It has become customary for the Duterte economic managers to tell the people that the recent depreciation in the peso exchange rate is “nothing to worry about” and that a weak peso benefits exporters and families of Filipinos working abroad.
“Whenever you have a peso depreciation, that is favorable to our exports sector, which will then create more jobs,” Budget Secretary Ben Diokno told a press briefing in Malacañang recently. “The families of OFWs like this [depreciation] because that will increase their purchasing power,” he added.
Finance Secretary Carlos Dominguez said in a separate encounter with journalists that a peso depreciation increases government tax collections more than it pushes up expenditures. A decline in the peso exchange rate is a “net gain” for the government, he said.
Such is the confidence of the economic managers that a further drop in the exchange rate even up to P52 to the US dollar will “not worry” them. The peso value at end-October stood P51.7990 to the dollar, a loss of nearly P2 since the start of this year.
Impact on prices
There are other effects of a peso depreciation that the economic managers have been silent about. One of them is the faster rate of increase in prices of goods. Recent increases have been caused by higher production and handling costs incurred by import-dependent manufacturers that are ultimately passed on to consumers.
This was highlighted once more by the release of new inflation data by the Philippine Statistics Authority (PSA). At the end of October, the PSA reported, consumer prices were up by 3.5 percent overall from last year. Mirroring the fall in the peso rate, the October inflation rate was significantly higher compared to 2.3 percent in the same month last year. The speed of price increases last October was also the fastest since November 2014.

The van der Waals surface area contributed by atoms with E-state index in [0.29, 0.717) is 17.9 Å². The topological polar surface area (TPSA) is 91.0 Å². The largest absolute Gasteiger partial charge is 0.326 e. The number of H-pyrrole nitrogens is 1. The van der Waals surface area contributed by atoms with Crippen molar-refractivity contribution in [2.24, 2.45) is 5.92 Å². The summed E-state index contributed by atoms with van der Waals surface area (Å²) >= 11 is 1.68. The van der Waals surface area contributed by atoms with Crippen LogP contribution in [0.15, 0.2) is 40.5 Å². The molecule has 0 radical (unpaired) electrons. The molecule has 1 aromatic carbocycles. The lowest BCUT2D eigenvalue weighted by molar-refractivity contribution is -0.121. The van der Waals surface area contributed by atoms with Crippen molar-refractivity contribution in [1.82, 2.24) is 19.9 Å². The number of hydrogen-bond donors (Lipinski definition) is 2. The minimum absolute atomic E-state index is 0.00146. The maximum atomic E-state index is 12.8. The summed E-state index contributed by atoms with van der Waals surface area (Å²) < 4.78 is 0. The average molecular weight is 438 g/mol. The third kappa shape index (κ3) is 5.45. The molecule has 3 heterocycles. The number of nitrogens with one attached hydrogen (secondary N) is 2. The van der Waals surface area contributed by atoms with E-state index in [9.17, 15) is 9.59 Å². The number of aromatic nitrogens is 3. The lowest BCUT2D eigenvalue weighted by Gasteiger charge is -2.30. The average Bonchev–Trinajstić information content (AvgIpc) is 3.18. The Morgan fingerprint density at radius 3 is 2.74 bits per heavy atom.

The faster inflation rate was driven by food prices, which in October were higher by 3.8 percent from the year before. Corn, meat and vegetables were among the food items that increased the most. Also reflecting the peso depreciation, imports-related prices in housing, water, electricity, gas and other fuels rose by an overall 4.6 percent, according to PSA’s calculations.
Higher rates of price increases could be expected until end-2017, given that the last two months of the year usually see brisk consumer spending driving up prices. Also, manufacturers could be marking up their prices more aggressively to reflect the costlier petroleum products, equipment and raw materials they use in their operations.
With this recent behavior in prices, obviously even the families getting dollar remittances from relatives abroad can be negatively affected. For instance, combined effects of peso depreciation and inflation could raise expenses for food, the largest item on the Filipino household budget, by over 15 percent to around P10,750 a month for a family receiving the peso equivalent of a $500 monthly remittance. That would leave around P15,150 a month, or nearly P505 a day, for other family expenses like education, transportation, medical and leisure.
In the case of Filipino families with no dollar remittances to depend on, the effects of inflation pushed higher by a weak peso can be harsh, particularly in an environment of stagnant or shrinking household incomes exacerbated by a growing unemployment rate. As of July this year, there were around 2.37 million individuals without jobs, some 1.8 percent more than last year. Another 6.54 million were underemployed.
It is no surprise therefore that public satisfaction with the government’s record on 15 performance subjects has been lowest in “fighting inflation”, according to the latest “Governance Report Card” released by the Social Weather Stations (SWS).
A net satisfaction rating of +24 on the government’s ability to manage inflation was reported late in August by the SWS reflecting results of its survey conducted during the period June 23-27, 2017. The +24 rating on “fighting inflation” was just below the +25 net satisfaction rating on “resolving the traffic problem”, another major issue for residents of Metro Manila and a few other cities in the country.